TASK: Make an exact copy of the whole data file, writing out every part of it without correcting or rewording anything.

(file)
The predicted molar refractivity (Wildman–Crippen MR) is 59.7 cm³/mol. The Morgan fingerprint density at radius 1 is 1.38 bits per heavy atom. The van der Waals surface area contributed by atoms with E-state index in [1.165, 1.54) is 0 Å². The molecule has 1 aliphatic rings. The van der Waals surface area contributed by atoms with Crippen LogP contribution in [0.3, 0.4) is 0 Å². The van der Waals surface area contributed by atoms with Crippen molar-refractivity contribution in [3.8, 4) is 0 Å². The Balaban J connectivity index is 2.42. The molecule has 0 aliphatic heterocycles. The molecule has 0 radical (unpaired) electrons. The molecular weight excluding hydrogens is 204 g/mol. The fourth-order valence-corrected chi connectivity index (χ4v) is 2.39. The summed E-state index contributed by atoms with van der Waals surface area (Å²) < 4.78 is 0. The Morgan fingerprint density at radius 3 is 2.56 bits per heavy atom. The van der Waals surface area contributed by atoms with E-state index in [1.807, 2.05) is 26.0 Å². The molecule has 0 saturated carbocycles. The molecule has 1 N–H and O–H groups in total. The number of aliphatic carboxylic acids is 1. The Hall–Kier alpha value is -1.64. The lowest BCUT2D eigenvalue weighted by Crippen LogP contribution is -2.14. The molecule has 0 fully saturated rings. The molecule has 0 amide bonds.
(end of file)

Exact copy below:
The predicted molar refractivity (Wildman–Crippen MR) is 59.7 cm³/mol. The Morgan fingerprint density at radius 1 is 1.38 bits per heavy atom. The van der Waals surface area contributed by atoms with E-state index in [1.165, 1.54) is 0 Å². The molecule has 1 aliphatic rings. The van der Waals surface area contributed by atoms with Crippen LogP contribution in [0.3, 0.4) is 0 Å². The van der Waals surface area contributed by atoms with Crippen molar-refractivity contribution in [3.8, 4) is 0 Å². The Balaban J connectivity index is 2.42. The molecule has 0 aliphatic heterocycles. The molecule has 0 radical (unpaired) electrons. The molecular weight excluding hydrogens is 204 g/mol. The fourth-order valence-corrected chi connectivity index (χ4v) is 2.39. The summed E-state index contributed by atoms with van der Waals surface area (Å²) < 4.78 is 0. The Morgan fingerprint density at radius 3 is 2.56 bits per heavy atom. The van der Waals surface area contributed by atoms with E-state index in [1.807, 2.05) is 26.0 Å². The molecule has 0 saturated carbocycles. The molecule has 1 N–H and O–H groups in total. The number of aliphatic carboxylic acids is 1. The Hall–Kier alpha value is -1.64. The lowest BCUT2D eigenvalue weighted by Crippen LogP contribution is -2.14. The molecule has 0 fully saturated rings. The molecule has 0 amide bonds.